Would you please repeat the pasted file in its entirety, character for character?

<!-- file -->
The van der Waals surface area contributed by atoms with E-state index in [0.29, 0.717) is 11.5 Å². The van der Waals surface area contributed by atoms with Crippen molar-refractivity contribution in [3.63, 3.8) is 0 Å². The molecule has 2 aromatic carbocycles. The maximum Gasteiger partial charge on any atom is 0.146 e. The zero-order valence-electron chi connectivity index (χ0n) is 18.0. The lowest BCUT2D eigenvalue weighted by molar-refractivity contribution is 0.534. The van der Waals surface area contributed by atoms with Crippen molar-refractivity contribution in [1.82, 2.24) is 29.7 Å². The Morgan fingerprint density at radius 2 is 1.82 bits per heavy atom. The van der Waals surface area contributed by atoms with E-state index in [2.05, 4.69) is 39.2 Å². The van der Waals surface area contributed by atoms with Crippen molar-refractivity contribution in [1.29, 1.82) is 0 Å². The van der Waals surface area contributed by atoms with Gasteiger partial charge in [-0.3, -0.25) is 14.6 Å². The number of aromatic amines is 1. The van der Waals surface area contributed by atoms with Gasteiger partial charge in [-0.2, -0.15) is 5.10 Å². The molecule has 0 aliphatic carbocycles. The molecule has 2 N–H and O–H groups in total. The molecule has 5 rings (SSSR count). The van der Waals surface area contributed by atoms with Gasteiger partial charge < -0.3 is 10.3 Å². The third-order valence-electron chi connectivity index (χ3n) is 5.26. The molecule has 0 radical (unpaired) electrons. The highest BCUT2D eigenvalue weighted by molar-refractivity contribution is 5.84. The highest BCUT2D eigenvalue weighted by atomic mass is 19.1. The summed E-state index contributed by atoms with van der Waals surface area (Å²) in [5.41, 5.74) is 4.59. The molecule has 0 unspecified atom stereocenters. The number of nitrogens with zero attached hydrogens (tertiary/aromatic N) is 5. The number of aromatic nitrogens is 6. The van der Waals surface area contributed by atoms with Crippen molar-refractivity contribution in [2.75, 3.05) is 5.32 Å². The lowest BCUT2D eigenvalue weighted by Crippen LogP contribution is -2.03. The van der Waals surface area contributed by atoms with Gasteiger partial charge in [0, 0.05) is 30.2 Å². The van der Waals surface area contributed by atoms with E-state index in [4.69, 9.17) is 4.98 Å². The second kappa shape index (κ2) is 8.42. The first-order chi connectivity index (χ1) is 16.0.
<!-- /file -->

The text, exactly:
The van der Waals surface area contributed by atoms with E-state index in [0.29, 0.717) is 11.5 Å². The van der Waals surface area contributed by atoms with Crippen molar-refractivity contribution in [3.63, 3.8) is 0 Å². The molecule has 2 aromatic carbocycles. The maximum Gasteiger partial charge on any atom is 0.146 e. The zero-order valence-electron chi connectivity index (χ0n) is 18.0. The lowest BCUT2D eigenvalue weighted by molar-refractivity contribution is 0.534. The van der Waals surface area contributed by atoms with Crippen molar-refractivity contribution in [1.82, 2.24) is 29.7 Å². The Morgan fingerprint density at radius 2 is 1.82 bits per heavy atom. The van der Waals surface area contributed by atoms with E-state index in [2.05, 4.69) is 39.2 Å². The van der Waals surface area contributed by atoms with Crippen molar-refractivity contribution in [1.29, 1.82) is 0 Å². The van der Waals surface area contributed by atoms with Gasteiger partial charge in [-0.3, -0.25) is 14.6 Å². The number of aromatic amines is 1. The van der Waals surface area contributed by atoms with Gasteiger partial charge in [-0.2, -0.15) is 5.10 Å². The molecule has 0 aliphatic carbocycles. The molecule has 2 N–H and O–H groups in total. The molecule has 5 rings (SSSR count). The van der Waals surface area contributed by atoms with Gasteiger partial charge < -0.3 is 10.3 Å². The third-order valence-electron chi connectivity index (χ3n) is 5.26. The molecule has 0 radical (unpaired) electrons. The highest BCUT2D eigenvalue weighted by molar-refractivity contribution is 5.84. The highest BCUT2D eigenvalue weighted by atomic mass is 19.1. The summed E-state index contributed by atoms with van der Waals surface area (Å²) in [5.41, 5.74) is 4.59. The molecule has 0 unspecified atom stereocenters. The number of nitrogens with zero attached hydrogens (tertiary/aromatic N) is 5. The number of aromatic nitrogens is 6. The van der Waals surface area contributed by atoms with Crippen molar-refractivity contribution in [2.75, 3.05) is 5.32 Å². The lowest BCUT2D eigenvalue weighted by Crippen LogP contribution is -2.03. The van der Waals surface area contributed by atoms with Gasteiger partial charge in [0, 0.05) is 30.2 Å². The van der Waals surface area contributed by atoms with E-state index in [4.69, 9.17) is 4.98 Å². The second kappa shape index (κ2) is 8.42. The first-order chi connectivity index (χ1) is 16.0.